E-Fauna BC: Electronic Atlas of the Wildlife of British Columbia

Speyeria aphrodite Scudder, 1872
Aphrodite Fritillary; Greater Fritillaries
Family: Nymphalidae (Brushfoots)
Species account authors: Crispin Guppy and Jon Shepard.
Extracted from Butterflies of British Columbia
The Families of Lepidoptera of BC
Introduction to the Butterflies of BC

© Norbert Kondla  Email the photographer   (Photo ID #74004)

Click on map to view a larger version of this map.
Distribution of Speyeria aphrodite in British Columbia.
(Click on the map to view a larger version.)
Details about map content are available here.

Species Information

Click on the image(s) below to view an expanded illustration for this taxon.

Illustration Source: Butterflies of British Columbia by Crispin Guppy and Jon Shepard © Royal BC Museum


Adults of the Aphrodite Fritillary have a unique characteristic on the ventral hindwing that separates them from all other Speyeria, including the one it is confused with most easily, S. hesperis. Between vein M3 and CuA1, the postmedian black spot is always surrounded by at least a faint black circle or halo.

Immature Stages

The mature larva is black. The body is covered with protuberances that bear spines. There are no mid-dorsal narrow yellow stripes.


The Cariboo populations are the Columbia Fritillary, S.a. columbia (Hy. Edwards, 1877) (TL: lac la Hache, BC). The East Kootenay populations are Whitehouse's Fritillary, S.a. whitehousei (Gunder, 1932) (TL: Jaffray, BC). The Peace populations are the Manitoba Fritillary, S.a. manitoba (F. & R. Chermock, 1940) (TL: Sand Ridge, MB).

Genus Description

The genus Speyeria is named for the German lepidopterist Adolph Speyer (1812-92). The name "greater fritillaries" refers to the large size of the species in this genus, in contrast to the lesser fritillaries in the genera Boloria and Clossiana.

At least some populations of all species of Speyeria in BC have individuals with silver spots on the ventral hindwing. By contrast, only one species of Clossiana has these silver spots. The genus is entirely Nearctic, with 14 recognized species, 8 of which are found in BC. Two other species, S. coronis (Behr, 1864) and S. egleis (Behr, 1862) occur immediately south of the BC border in Washington or Montana, and might eventually be recorded in the province. Dos Passos and Grey (1947) produced the definitive treatment of the genus. In this genus, and all genera in the subfamily except Boloria and Clossiana, the aedeagus is open at the proximal end. Dos Passos and Grey (1947) reduced the number of recognized species from more than 100 species to 13 species, and reduced the other species names to either subspecies or synonyms. The dos Passos and Grey paper, Gunder (1929b), Davenport (1941), and Nabokov (1949) set the standard for our modern species concepts for North American butterflies. P.A. Hammond (pers. comm.) has provided the information on the biology and appearance of the larvae.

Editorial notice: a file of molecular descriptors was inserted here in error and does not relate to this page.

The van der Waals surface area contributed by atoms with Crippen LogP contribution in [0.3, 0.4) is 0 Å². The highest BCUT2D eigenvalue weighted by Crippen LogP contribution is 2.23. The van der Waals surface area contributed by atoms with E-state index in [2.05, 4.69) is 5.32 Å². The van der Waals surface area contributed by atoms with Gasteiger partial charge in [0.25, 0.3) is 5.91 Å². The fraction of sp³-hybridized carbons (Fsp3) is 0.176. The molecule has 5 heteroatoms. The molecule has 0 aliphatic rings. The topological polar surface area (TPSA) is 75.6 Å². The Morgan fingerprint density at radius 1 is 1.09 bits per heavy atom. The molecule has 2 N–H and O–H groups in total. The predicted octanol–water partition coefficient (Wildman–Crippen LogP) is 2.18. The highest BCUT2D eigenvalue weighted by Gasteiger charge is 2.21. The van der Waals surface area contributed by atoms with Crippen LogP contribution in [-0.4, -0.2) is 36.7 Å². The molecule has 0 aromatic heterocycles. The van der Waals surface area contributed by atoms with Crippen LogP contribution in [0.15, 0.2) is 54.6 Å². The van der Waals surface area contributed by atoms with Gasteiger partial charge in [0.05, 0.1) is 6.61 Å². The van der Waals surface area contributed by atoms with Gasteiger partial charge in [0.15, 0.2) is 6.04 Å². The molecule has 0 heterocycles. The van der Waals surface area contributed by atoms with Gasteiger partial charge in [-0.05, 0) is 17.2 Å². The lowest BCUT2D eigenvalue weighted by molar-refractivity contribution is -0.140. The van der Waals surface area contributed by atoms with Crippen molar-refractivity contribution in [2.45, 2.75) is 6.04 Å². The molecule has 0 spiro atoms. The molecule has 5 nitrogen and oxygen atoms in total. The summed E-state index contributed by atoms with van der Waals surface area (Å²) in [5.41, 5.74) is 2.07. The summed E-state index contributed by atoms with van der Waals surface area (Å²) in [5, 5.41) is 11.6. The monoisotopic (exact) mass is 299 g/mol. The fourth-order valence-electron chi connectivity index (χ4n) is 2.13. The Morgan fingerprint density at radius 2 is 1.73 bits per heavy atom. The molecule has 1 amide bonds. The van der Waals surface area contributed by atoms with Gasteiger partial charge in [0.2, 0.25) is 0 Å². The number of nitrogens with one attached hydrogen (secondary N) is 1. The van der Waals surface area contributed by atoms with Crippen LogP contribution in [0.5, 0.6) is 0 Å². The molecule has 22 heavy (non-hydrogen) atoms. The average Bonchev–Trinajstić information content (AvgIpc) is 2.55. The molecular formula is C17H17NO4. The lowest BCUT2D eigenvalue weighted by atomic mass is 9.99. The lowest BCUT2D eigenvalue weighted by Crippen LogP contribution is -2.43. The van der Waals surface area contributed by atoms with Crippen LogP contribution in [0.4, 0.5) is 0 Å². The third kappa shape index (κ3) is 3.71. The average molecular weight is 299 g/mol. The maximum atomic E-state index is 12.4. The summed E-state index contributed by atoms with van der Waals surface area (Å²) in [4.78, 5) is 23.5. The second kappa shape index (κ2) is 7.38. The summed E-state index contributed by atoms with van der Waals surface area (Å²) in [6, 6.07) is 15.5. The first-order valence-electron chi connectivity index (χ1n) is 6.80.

Adults of the Manitoba Fritillary fly from mid-July to mid-August. The Columbia Fritillary flies from late June to early September. Whitehouse's Fritillary flies from mid-July to mid-September. Eggs are laid at the base of the foodplant, Viola sp. They hatch and the first instar larvae overwinter. Larvae begin feeding the following spring, as soon as the foodplant has leafed out.


The Aphrodite Fritillary occurs in BC as three disjunct sets of populations in the Cariboo, the East Kootenay, and the Peace. The Cariboo and Peace populations are associated with mesic meadows in aspen woodland habitat. The East Kootenay populations occur at the bottom of the Rocky Mountain Trench in very xeric habitat, and are impacted by both grazing and suburban development. Ad ults of the Cariboo and East Kootenay populations are commonly found nectaring at thistles (Cirsium) but the Peace populations have not been seen nectaring.



The Aphrodite Fritillary is found from BC east to NS. In the west it occurs south to AZ and NM.ln the east, it occurs south to the northeastern USA and south in the Appalachians to northern GA.

Status Information

Scientific NameOrigin StatusProvincial StatusBC List
(Red Blue List)
Speyeria aphroditeNativeS5YellowNot Listed
Speyeria aphrodite columbiaNativeS5YellowNot Listed
Speyeria aphrodite manitobaNativeS3BlueNot Listed
Speyeria aphrodite whitehouseiNativeS2S3BlueNot Listed
BC Ministry of Environment: BC Species and Ecosystems Explorer--the authoritative source for conservation information in British Columbia.

Additional Range and Status Information Links

Additional Photo Sources

General References

Recommended citation: Author, Date. Page title. In Klinkenberg, Brian. (Editor) 2019. E-Fauna BC: Electronic Atlas of the Fauna of British Columbia [efauna.bc.ca]. Lab for Advanced Spatial Analysis, Department of Geography, University of British Columbia, Vancouver. [Accessed: 2020-07-13 8:42:42 PM]
Disclaimer: The information contained in an E-Fauna BC atlas pages is derived from expert sources as cited (with permission) in each section. This information is scientifically based.  E-Fauna BC also acts as a portal to other sites via deep links.  As always, users should refer to the original sources for complete information.  E-Fauna BC is not responsible for the accuracy or completeness of the original information.

© E-Fauna BC: An initiative of the Spatial Data Lab, Department of Geography, UBC